The Cultural Genocide of Native People

Cross Posted at FeminismFriday - The Blog http://feminismfriday.wordpress.com/

During the last week in Thunder Bay a young native boys hair was chopped off by his teacher's assistant. Since this time the Crown and police have refused to charge the woman accused. Some people may not understand why this is such a big deal, so let's break it down.

The child was touched without permission, during this time the assailant was holding what we can easily refer to as a "deadly weapon" given that you could hypothetically be killed by a pair of scissors. In fact, it is not a stretch to imagine this happening.

The child is native and therefore having long hair is not simply a fashion statement but rather something tied to the child's culture. Cutting off the hair of male native children was regularly done at residential schools, where the goal was to "kill the Indian and save the child".

Based on these facts I would say it would be fair to charge the teacher with assault using a weapon or causing bodily harm. It would be a stretch but I also think this is a race based hate crime.

The point of this post is to spread the word about this horrific action and to encourage people to contact their local politicians and demand that action be taken in this seriously. You may also want to write the school officials and express your opinions to them.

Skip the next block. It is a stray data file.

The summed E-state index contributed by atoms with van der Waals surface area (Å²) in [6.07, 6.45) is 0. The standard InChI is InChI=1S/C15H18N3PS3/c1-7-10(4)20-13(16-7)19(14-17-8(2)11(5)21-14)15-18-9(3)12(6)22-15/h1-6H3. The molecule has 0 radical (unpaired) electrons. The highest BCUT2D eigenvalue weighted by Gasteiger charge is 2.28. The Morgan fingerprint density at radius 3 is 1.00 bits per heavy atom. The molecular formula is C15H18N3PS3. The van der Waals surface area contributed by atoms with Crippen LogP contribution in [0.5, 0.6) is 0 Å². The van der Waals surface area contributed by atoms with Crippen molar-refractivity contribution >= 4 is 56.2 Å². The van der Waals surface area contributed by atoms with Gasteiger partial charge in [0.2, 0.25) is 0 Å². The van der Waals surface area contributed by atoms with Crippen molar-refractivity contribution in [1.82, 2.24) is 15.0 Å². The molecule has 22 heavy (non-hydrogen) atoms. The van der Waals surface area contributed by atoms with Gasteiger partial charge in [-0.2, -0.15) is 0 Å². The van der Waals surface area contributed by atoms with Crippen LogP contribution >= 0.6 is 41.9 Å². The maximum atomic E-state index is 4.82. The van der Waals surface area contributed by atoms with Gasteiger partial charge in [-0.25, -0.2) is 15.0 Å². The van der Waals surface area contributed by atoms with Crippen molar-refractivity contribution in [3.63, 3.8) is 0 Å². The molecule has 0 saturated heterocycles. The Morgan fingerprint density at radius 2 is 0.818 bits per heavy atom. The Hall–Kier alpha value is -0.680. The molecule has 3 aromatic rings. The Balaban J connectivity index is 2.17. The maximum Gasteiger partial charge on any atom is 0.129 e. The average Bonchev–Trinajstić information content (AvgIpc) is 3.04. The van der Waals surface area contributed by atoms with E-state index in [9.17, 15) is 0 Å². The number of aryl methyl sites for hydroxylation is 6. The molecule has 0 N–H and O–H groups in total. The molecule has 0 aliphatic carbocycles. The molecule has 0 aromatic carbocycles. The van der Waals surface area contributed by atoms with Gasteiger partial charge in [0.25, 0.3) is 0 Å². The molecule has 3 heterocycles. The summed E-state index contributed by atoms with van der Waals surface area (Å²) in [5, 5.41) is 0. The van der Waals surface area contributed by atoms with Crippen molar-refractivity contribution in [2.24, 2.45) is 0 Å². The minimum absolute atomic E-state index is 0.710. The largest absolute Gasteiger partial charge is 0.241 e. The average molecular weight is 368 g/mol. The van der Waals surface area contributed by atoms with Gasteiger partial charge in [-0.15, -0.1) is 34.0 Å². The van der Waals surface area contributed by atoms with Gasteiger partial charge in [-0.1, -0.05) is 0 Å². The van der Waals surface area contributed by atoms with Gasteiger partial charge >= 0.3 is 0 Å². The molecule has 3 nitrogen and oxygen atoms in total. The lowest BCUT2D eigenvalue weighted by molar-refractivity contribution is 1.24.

*** See original site for corresponding youtube video and links to references. ***

Hi ya feminismfriday

Thanks for posting! Welcome to ACR. :)

Re: The Cultural Genocide of Native People

Where I understand that this post is well intended-in terms of reprimanding the teacher's assistant for her actions, I also find this law-based response colonial, and in fact very Romanesque, very European. The intensity of the discussed action has a certain feel - it appears to be highly inappropriate and perhaps overindulgently puritanical for the teacher's assistant to have cut the boys hair. However, here are some questions to be asked: Why did the teacher's aid do it? And if it was for suspected reasons how can this be best dealt with?
Moments like these are difficult, but how can they best be used for the advantage of compassion and recovery vs. war and administration? Is there a local healing ceremony that is practiced to make apologies? Would all parties be willing to participate? Can there be a healing circle for the boy where all of his community members say something they appreciate about him, and where they can assure him that his sacrifice of hair was worth the bridging that can take place now? Or at the very least the bridging that is happening between the boy and his community.
The Roman-based civil law of Canada is based on a negative punitive approach that is much more likely to cause damage and trauma in peoples lives rather than actually support the people involved in the conflict and the waves created in the community. Rather than slotting the teacher's aid into ill-fitting criminal categories (just because we feel she needs to be reprimanded for her actions), is it possible to build stronger community through this conflict and build cultural awareness within the education system as a whole?
Thank you for hearing a different approach.

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